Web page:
5 abandoned places around the world that you can visit

Siobháin Spear
Apr 2, 2020

Curious travellers and photographers will be in awe of the way that time stands still at these remote destinations.

While photographs of the world’s busiest cities in lockdown during the coronavirus pandemic are circulating online, we know that it is only a matter of time before each popular metropolis comes alive once again. However, there are a number of destinations all over the globe that have been frozen in time for decades. For the explorer who likes to take the road less travelled, the hushed secrets, forgotten histories and frozen-in-time facades of these five destinations will take you to places that you may not have even known existed.

1. The diamond town of Kolmanskop

Inside the sand buildings of Kolmanskop, a former diamond mining town

Driving through the shifting sand dunes of the Namib Desert is an adventure in itself, but when you eventually reach the ghost town of Kolmanskop, you’ll discover the unique history of days gone by.

Apparently, in 1908, a worker named Zacharias Lewala found a diamond and showed it to his supervisor, the German railway inspector August Stauch; this prompted the settlement of German miners who realized the area was rich in diamonds. Exploiting the opportunity, Kolmanskop was built to resemble a traditional German town and quickly became one of the richest towns in Africa during the diamond boom of 1910. After World War II, the diamond industry started to deplete and inhabitants started to move on, so within decades, Kolmanskop was left lifeless and abandoned.

2. The abandoned train cemetery

An abandoned train in the Uyuni desert of Bolivia

‘Cemeterio de Trenes’ is an abandoned train cemetery that sits in the Uyuni desert of Bolivia in South America. In the early 20th century, Uyuni was destined to become a major train hub, connecting a number of cities in neighboring countries.

It was British engineers and laborers who brought Uyuni to life, with the aim of industrialising the sleeping city. However, when mining hit a decline in the 1940s, the project was abandoned, leaving scattered trains to rust in the harsh climates. With tens of locomotives sitting in the area, the Great Train Cemetery has become a visually captivating playground for photographers and travellers who have made their way to Uyuni to discover its nearby salt flats.

3. The hilltop town of Craco

The abandoned town of Craco wrapped in foliage and shrubbery against the grey sky
The ghost town of Craco sits in the southern Italian region of Basilicata

In the Italian province of Matera, the hill town of Craco is now a memory of a once thriving community. The old town, perched on a 400-metre cliff, was abandoned towards the end of the 20th century after surviving multiple natural disasters that included a plague, a famine and a number of landslides.

In the 1950s, the soil conditions of the town deteriorated rapidly, causing even more landslides and making the town and the buildings dangerous to live in. Eventually, the medieval town had to be abandoned; however, it has since become a popular filming location.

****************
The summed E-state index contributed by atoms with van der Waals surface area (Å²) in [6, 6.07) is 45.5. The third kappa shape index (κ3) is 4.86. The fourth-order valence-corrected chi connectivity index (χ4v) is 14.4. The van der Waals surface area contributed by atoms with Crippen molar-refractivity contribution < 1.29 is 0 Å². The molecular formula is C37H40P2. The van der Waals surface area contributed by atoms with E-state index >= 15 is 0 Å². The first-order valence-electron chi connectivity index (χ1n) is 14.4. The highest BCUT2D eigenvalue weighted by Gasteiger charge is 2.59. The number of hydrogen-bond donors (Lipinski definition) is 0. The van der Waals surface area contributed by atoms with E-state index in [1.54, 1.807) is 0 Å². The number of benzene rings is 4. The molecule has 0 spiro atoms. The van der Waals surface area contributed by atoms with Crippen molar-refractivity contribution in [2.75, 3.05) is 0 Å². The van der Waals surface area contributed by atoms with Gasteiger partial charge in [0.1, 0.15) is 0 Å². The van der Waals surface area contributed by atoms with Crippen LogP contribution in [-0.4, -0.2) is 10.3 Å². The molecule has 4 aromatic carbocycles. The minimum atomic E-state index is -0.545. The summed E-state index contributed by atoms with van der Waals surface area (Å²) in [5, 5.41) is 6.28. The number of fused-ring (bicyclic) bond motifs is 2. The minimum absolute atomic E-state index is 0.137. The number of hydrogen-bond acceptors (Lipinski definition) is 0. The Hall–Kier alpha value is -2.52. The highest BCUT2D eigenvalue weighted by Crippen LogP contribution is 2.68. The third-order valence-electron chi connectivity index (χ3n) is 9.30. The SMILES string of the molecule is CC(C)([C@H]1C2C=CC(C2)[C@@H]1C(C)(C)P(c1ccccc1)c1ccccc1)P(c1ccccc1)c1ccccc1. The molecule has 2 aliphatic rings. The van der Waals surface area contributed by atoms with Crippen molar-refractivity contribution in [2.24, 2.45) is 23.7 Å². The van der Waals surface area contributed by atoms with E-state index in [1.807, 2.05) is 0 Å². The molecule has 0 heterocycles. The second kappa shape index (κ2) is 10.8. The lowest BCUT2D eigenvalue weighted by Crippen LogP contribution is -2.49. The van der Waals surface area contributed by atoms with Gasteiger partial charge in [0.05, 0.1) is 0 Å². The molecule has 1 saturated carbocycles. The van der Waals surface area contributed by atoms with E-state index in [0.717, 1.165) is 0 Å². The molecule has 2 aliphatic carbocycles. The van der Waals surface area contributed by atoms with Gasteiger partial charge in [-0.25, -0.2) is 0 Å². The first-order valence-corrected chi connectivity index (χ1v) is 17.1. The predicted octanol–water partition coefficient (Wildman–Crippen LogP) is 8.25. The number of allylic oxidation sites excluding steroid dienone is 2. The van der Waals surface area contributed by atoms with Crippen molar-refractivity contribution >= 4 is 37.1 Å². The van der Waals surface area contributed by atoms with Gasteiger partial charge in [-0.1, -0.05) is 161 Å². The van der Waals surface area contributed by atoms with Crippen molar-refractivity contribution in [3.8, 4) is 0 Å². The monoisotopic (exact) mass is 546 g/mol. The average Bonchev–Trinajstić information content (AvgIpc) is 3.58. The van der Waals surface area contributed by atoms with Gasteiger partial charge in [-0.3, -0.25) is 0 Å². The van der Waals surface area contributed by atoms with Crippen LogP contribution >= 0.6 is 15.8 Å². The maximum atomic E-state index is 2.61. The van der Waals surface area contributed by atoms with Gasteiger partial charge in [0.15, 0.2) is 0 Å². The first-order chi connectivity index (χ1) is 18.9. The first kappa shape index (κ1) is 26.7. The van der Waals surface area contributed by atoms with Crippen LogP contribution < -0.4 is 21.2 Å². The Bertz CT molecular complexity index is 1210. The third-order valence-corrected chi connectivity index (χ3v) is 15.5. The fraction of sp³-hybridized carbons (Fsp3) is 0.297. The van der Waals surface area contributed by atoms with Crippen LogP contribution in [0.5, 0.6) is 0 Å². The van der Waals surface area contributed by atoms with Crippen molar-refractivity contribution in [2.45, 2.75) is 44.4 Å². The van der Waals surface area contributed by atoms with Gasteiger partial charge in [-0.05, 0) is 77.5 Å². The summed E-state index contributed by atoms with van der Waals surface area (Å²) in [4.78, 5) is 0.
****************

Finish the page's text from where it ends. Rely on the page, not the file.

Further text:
4. Sharjah’s abandoned village

An abandoned mosque in the golden Sharjah desert in the UAE
This abandoned mosque sits on the outskirts of Al Madam village | Via James Kerwin

Abandoned a few decades back, this forgotten village on the outskirts of Al Mudam, in the United Arab Emirates, is now buried in sand, but nobody is really sure why. Washed out by deep golden dunes, the stunning little ghost town is made up of a mosque and a couple of nearby rows of houses, all of which have succumbed to the harsh desert climate.

The area, which sits in Sharjah, emanates an eerie silence as the forgotten houses stand empty after local inhabitants decided to leave. While there is no clarity as to why people left, there are indications that inhabitants may have left in a hurry, with rumours that inhabitants fled from supernatural forces.

5. Houtouwan’s green history

Abandoned houses covered in green foliage in the old city of Houtouwan in China
The abandoned houses on Shengshan Island in China | Via Instagram: @laowaiza

Houtouwan is a forgotten fishing village in the Shengsi Islands. Possibly the greenest village in the world, Houtouwan exudes a fairytale-like character with abandoned houses that glimmer with green foliage.

In the 1980s, the Chinese village had a population of more than 3,000 residents; however, its remote location made it difficult for workers who eventually started to move away from it in the 1990s. The ocean-facing village, which sits along a cliff, was completely deserted from 2002  —  and nature seemed to swallow it up soon after.

Intrigued by new cultures, unusual destinations and stories from travellers around the world? Take some time out from movies, and watch ten of the best travel documentaries instead.

Keep that wanderlust alive with more travel tips and inspiration from World Traveller Middle East. For the latest health updates regarding coronavirus, ensure that the information you are consuming is from an official source